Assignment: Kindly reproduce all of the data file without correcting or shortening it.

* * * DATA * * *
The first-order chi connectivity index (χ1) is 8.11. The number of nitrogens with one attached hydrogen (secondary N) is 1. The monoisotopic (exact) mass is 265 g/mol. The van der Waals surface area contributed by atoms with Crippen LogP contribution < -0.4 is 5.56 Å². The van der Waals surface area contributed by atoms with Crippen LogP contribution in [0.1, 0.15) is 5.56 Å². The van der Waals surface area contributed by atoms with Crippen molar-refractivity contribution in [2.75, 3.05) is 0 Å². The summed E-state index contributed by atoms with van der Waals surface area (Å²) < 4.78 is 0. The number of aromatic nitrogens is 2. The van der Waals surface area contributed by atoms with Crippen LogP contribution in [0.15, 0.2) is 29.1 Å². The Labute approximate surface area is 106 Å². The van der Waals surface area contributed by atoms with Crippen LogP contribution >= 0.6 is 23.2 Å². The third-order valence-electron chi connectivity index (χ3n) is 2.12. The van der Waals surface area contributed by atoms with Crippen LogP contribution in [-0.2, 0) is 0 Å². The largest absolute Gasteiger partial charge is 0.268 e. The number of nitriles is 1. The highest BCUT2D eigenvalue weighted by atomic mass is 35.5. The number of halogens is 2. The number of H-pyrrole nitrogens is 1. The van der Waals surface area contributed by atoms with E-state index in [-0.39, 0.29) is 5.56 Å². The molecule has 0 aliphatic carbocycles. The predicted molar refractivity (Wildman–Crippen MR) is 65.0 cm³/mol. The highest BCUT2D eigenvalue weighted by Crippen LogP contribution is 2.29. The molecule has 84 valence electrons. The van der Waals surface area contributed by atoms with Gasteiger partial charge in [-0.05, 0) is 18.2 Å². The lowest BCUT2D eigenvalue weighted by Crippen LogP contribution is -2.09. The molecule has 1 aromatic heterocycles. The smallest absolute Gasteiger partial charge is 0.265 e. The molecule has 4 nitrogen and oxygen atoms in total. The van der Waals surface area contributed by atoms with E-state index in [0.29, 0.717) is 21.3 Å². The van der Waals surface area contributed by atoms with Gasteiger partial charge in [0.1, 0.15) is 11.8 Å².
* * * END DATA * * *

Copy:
The first-order chi connectivity index (χ1) is 8.11. The number of nitrogens with one attached hydrogen (secondary N) is 1. The monoisotopic (exact) mass is 265 g/mol. The van der Waals surface area contributed by atoms with Crippen LogP contribution < -0.4 is 5.56 Å². The van der Waals surface area contributed by atoms with Crippen LogP contribution in [0.1, 0.15) is 5.56 Å². The van der Waals surface area contributed by atoms with Crippen molar-refractivity contribution in [2.75, 3.05) is 0 Å². The summed E-state index contributed by atoms with van der Waals surface area (Å²) < 4.78 is 0. The number of aromatic nitrogens is 2. The van der Waals surface area contributed by atoms with Crippen LogP contribution in [0.15, 0.2) is 29.1 Å². The Labute approximate surface area is 106 Å². The van der Waals surface area contributed by atoms with Crippen LogP contribution >= 0.6 is 23.2 Å². The third-order valence-electron chi connectivity index (χ3n) is 2.12. The van der Waals surface area contributed by atoms with Crippen LogP contribution in [-0.2, 0) is 0 Å². The largest absolute Gasteiger partial charge is 0.268 e. The number of nitriles is 1. The highest BCUT2D eigenvalue weighted by atomic mass is 35.5. The number of halogens is 2. The number of H-pyrrole nitrogens is 1. The van der Waals surface area contributed by atoms with E-state index in [-0.39, 0.29) is 5.56 Å². The molecule has 0 aliphatic carbocycles. The predicted molar refractivity (Wildman–Crippen MR) is 65.0 cm³/mol. The highest BCUT2D eigenvalue weighted by Crippen LogP contribution is 2.29. The molecule has 84 valence electrons. The van der Waals surface area contributed by atoms with Gasteiger partial charge in [-0.05, 0) is 18.2 Å². The lowest BCUT2D eigenvalue weighted by Crippen LogP contribution is -2.09. The molecule has 1 aromatic heterocycles. The smallest absolute Gasteiger partial charge is 0.265 e. The molecule has 4 nitrogen and oxygen atoms in total. The van der Waals surface area contributed by atoms with E-state index in [0.29, 0.717) is 21.3 Å². The van der Waals surface area contributed by atoms with Gasteiger partial charge in [0.1, 0.15) is 11.8 Å².